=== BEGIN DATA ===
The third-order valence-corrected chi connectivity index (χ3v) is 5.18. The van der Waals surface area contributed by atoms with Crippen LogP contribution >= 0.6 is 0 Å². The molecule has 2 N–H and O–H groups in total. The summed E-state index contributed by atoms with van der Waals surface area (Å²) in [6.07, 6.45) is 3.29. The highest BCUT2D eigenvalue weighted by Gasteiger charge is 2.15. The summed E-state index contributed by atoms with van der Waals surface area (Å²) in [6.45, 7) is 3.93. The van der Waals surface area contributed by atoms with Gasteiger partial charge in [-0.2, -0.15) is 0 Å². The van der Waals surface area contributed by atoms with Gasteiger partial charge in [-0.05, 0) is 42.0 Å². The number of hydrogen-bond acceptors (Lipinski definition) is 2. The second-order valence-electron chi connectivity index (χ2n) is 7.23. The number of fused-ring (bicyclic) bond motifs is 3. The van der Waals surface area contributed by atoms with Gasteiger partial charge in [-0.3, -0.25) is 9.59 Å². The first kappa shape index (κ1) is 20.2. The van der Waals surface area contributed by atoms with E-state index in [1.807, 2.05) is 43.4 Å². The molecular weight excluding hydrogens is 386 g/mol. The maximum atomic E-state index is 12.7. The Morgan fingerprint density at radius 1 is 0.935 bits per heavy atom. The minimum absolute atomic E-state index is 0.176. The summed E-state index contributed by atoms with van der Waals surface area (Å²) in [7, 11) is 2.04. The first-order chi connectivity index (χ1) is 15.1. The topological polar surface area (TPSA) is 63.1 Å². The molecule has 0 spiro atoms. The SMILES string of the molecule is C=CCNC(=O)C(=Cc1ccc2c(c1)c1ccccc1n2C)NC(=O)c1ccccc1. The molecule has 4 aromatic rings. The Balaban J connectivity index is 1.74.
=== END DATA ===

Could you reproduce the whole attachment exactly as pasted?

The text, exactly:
The third-order valence-corrected chi connectivity index (χ3v) is 5.18. The van der Waals surface area contributed by atoms with Crippen LogP contribution >= 0.6 is 0 Å². The molecule has 2 N–H and O–H groups in total. The summed E-state index contributed by atoms with van der Waals surface area (Å²) in [6.07, 6.45) is 3.29. The highest BCUT2D eigenvalue weighted by Gasteiger charge is 2.15. The summed E-state index contributed by atoms with van der Waals surface area (Å²) in [6.45, 7) is 3.93. The van der Waals surface area contributed by atoms with Gasteiger partial charge in [-0.2, -0.15) is 0 Å². The van der Waals surface area contributed by atoms with Gasteiger partial charge in [-0.05, 0) is 42.0 Å². The number of hydrogen-bond acceptors (Lipinski definition) is 2. The second-order valence-electron chi connectivity index (χ2n) is 7.23. The number of fused-ring (bicyclic) bond motifs is 3. The van der Waals surface area contributed by atoms with Gasteiger partial charge in [-0.3, -0.25) is 9.59 Å². The first kappa shape index (κ1) is 20.2. The van der Waals surface area contributed by atoms with E-state index in [1.807, 2.05) is 43.4 Å². The molecular weight excluding hydrogens is 386 g/mol. The maximum atomic E-state index is 12.7. The Morgan fingerprint density at radius 1 is 0.935 bits per heavy atom. The minimum absolute atomic E-state index is 0.176. The summed E-state index contributed by atoms with van der Waals surface area (Å²) in [7, 11) is 2.04. The first-order chi connectivity index (χ1) is 15.1. The topological polar surface area (TPSA) is 63.1 Å². The molecule has 0 spiro atoms. The SMILES string of the molecule is C=CCNC(=O)C(=Cc1ccc2c(c1)c1ccccc1n2C)NC(=O)c1ccccc1. The molecule has 4 aromatic rings. The Balaban J connectivity index is 1.74.